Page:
Former San Diegan Herb Greenberg, a senior stocks correspondent for the business news channel CNBC, last year spent ten months investigating multilevel marketing, the controversial strategy by which salespeople are not only paid for the products they peddle but also for goods sold by other people that they recruited into the web.
Multilevel marketing is often called “pyramid marketing” because if the salespeople make more money recruiting other salespeople than they do selling products, then the government may consider the enterprise a pyramid.
Greenberg did several TV reports on the topic, and that proved timely. In December, Bill Ackman, who runs a big hedge fund, bet $1 billion that the stock of Herbalife, a multilevel marketer selling mainly weight-loss products, would go down. In Wall Street parlance, that’s going short. In a highly detailed study, Ackman said Herbalife is a pyramid scheme. But then another hedge fund speculator, Dan Loeb (joined by corporate raider Carl Icahn), tried to thwart Ackman by buying Herbalife stock. That’s going long. On January 25, Icahn and Ackman had a profanity-laced TV shouting match that riveted traders’ attention.
Now, the Herbalife story is essentially a poker game among Wall Street longs (Loeb, Icahn, et al.) and shorts (Ackman). But more is at stake: the Wall Street Journal says that the Securities and Exchange Commission is looking into the Herbalife imbroglio. The Federal Trade Commission is essentially obligated to study Ackman’s evidence. Is Herbalife a pyramid? A Brussels court ruled in 2011 that Herbalife is an illegal pyramid.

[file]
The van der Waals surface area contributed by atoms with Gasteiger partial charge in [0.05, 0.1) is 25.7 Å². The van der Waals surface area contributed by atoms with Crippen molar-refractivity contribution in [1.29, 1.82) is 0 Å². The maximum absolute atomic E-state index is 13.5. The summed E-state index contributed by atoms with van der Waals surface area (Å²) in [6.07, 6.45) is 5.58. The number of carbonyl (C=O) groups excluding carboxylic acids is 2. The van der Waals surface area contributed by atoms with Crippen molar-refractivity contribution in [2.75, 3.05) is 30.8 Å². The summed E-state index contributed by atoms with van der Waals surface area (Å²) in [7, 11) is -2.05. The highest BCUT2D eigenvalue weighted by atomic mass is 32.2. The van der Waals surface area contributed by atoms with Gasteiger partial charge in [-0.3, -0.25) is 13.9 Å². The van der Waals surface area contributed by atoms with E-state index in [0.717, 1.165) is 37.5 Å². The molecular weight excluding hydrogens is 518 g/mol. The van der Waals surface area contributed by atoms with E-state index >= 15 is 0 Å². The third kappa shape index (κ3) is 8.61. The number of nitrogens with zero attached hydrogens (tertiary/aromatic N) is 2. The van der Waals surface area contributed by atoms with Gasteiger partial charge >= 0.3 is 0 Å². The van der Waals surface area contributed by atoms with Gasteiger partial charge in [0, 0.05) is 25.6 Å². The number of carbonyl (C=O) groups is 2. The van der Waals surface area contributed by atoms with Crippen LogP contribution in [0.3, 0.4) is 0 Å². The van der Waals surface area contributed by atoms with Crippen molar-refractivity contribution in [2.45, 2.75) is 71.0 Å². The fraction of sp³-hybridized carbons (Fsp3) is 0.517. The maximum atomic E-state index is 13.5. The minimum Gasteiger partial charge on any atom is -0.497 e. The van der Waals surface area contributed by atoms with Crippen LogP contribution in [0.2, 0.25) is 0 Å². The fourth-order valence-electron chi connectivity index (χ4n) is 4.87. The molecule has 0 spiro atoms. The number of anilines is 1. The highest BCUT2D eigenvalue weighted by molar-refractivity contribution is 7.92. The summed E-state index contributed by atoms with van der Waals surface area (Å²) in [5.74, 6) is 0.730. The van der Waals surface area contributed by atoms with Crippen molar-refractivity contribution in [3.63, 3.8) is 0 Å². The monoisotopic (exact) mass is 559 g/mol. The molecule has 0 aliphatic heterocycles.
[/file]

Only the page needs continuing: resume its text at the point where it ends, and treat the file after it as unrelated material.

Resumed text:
If that’s true in the United States, does the government have the guts to close down a company that has 3.2 million salespeople in 87 countries? The company’s sales are largely in foreign countries: South and Central America, 16 percent; Mexico, 12.7 percent; and North America, only 20.2 percent. Herbalife told Greenberg that the Latin market accounts for 63.7 percent of business.
Founder Michael Ellis went to prison following the Metabolife debacle.
In several CNBC shows, Greenberg interviewed economically pinched people who had listened to the Herbalife get-rich-quick pitch, plunked down money, then lost a bundle. Greenberg interviewed an expert in multilevel marketing who says that most participants lose money and the annual turnover rate exceeds 90 percent. Greenberg summed up, “Multi-level marketing, which has been dogged by the same legal questions and controversies for 65 years, needs to be cleaned up.”
Indeed, Greenberg believes that congressional staffers, looking for the next financial scandal, “are likely to see multi-level marketing as red meat in predatory business practices.”
If there is such a probe, San Diego should be a target. That’s because San Diego isn’t just a haven for telemarketing, hard money lending, penny stock, and Ponzi schemes. It’s also a multilevel marketing trap: through the years, San Diegans by the thousands have plunged into multilevel marketing scams — many homegrown — and been wiped out.